On May 7, 2009 then Maryland Governor Martin O’Malley signed a bill declaring the second Saturday in May as Negro League Baseball Day in Maryland.
This weekend they are celebrating at a rather unique venue.
“I am so happy, overjoyed that we are going to acknowledge a day that hardly anybody even knows about,” said Ray Banks, co-founder Hubert V. Simmons Museum of Negro Leagues Baseball. “Negro League Baseball Day is very, very special to me in my heart.”
For the first time Banks will bring his extensive collection of memorabilia downtown for the big day to celebrate at the Babe Ruth Birthplace and Museum on Emory Street.
“Back in the day of segregated baseball, Negro League Baseball was a pretty big deal,” said Ruth Museum historian Michael Gibbons. “It especially was here in Baltimore where we had two championship teams.”
Saturday’s event will also feature a VIP panel discussion about not only the Negro Leagues, but also racism in sports today.
“People have been through things themselves, hands on, first-hand experience. That means a whole lot,” said Banks.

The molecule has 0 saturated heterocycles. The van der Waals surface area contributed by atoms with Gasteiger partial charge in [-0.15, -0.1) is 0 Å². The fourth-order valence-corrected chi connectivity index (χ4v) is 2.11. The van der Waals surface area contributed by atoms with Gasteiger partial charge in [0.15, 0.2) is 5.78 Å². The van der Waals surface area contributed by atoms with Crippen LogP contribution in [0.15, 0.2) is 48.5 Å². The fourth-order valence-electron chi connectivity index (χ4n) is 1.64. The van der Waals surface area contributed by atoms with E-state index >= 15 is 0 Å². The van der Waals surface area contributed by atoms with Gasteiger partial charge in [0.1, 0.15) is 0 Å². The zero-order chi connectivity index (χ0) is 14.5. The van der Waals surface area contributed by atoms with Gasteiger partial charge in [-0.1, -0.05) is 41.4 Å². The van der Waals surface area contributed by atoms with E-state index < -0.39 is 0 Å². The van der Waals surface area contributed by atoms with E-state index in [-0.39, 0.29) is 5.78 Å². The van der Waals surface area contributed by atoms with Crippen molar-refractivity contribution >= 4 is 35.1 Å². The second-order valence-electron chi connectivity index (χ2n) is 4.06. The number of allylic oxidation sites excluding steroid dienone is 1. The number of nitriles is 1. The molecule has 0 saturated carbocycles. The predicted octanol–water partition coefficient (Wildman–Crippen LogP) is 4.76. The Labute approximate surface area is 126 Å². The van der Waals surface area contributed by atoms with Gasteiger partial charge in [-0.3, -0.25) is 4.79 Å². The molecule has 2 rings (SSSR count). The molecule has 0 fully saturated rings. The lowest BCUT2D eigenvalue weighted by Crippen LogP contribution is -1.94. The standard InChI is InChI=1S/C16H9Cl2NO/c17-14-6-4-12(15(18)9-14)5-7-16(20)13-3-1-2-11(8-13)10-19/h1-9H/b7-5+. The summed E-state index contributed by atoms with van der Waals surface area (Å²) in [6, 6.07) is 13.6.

This discussion is extremely timely for local baseball fans wanting to continue to engage in the topic of racism in the game, after Orioles All-Star Adam Jones came forward last week saying he was the subject of racial slurs directed toward him during a game in Boston. One of the panel members will be Jones’ father-in-law, former pro athlete, Jean Fugett.
“I think it will be interesting to hear Jean’s feelings about all of this,” said Gibbons. “It’s his son-in-law. How hurtful is this?”
“It makes you wonder where are we in today’s world? Especially sports,” added Banks.
Some of the other panelists include: Former Oriole Al Bumbry, former Oriole and Washington Senator Fred Valentine, former Negro League player Pedro Sierra and female Negro League pitcher Mamie “Peanut” Johnson.
Saturday’s event is from 1:00 – 3:00 p.m. Tickets are free with admission to the museum. Cost for admission is $10 for adults, $5 for kids.
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